become significantly dirty
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BOTF
• Advantages
– Milder cleaning than down
batch
– No machine downtime
required
– Felts only become a little
dirty before performing
• Disadvantages
– May surprise personnelmust warn operators, etc.
before performing
– Regulated regarding food
contact, etc.
Amazon Felt Cleaners
• AmiClean AP2048 (Down Batch/ BOTF)
– Non-solvent
– Good for Tissue & wet strength
• AmiClean AP1850 (Down Batch/ BOTF)
– Water-soluble solvent
– Good for latex
• AmiClean AP1894 (Down Batch)
– Heavy solvent
– High odor
– Good for stickies
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Chemical Action: CleanerDown Batch/BOTF
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Chemical Shower Location: Down
Batch
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Chemical Shower Location: BOTF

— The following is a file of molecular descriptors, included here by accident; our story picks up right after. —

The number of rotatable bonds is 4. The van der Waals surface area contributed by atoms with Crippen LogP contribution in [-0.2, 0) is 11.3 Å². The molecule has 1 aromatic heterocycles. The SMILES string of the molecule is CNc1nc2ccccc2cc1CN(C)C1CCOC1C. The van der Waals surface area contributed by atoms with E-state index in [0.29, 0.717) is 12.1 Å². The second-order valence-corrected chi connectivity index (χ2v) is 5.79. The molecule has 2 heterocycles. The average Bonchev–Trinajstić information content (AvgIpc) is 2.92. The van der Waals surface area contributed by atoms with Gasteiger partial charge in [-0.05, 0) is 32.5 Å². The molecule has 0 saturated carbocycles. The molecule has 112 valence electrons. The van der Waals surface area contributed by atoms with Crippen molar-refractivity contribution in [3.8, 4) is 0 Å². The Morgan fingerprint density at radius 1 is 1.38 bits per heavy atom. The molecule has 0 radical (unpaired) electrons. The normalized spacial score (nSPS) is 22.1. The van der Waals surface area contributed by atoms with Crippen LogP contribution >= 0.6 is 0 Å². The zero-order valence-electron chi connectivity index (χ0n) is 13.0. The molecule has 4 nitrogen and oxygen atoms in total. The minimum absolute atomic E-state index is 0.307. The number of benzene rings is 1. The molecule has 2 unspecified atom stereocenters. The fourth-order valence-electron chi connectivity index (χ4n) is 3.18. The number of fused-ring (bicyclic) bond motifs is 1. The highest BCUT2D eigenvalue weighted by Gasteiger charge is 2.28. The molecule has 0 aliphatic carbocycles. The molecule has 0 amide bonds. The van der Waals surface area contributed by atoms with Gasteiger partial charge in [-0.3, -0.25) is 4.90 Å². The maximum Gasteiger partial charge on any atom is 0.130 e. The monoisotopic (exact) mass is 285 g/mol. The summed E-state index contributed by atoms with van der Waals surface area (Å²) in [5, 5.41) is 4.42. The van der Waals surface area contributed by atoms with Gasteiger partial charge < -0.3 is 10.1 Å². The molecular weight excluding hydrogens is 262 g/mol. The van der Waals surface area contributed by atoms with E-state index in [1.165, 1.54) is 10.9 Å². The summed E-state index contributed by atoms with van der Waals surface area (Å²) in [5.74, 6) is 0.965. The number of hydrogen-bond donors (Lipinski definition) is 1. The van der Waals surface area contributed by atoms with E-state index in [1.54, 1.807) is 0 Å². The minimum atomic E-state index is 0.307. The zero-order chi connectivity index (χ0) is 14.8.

Light weight
grades
Heavy weight
grades
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Felt Conditioning
• Type of contaminant/grade of paper
• Three basic approaches
– Surfactants
– Passivation
– Solvents (acid/alkali/hydrocarbon)
• Shower location
• Percentage of product by felt position
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Chemical Action: Surfactant
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Commonly Used Surfactants
Dispersants
• Anionic
• Effective on charged
materials
– Pitch
– Coated broke
– Filler
_ _ __
_
_
_
Non-ionic surfactants
• Charge neutral
• Emulsifiers and penetrants
• Effective on non-charged
materials
– Size
– Oils
– Antifoams
_
_
Contaminant
_
_
_
_ _ _
_
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Contaminant
Chemical Shower Location: Surfactants
If overspray or
dripping is a
concern
If overspray or
dripping is not a
concern
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Chemical Action:
Passivation
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Passivation: Surface Energy
Modification
Contaminant spreads and becomes
well attached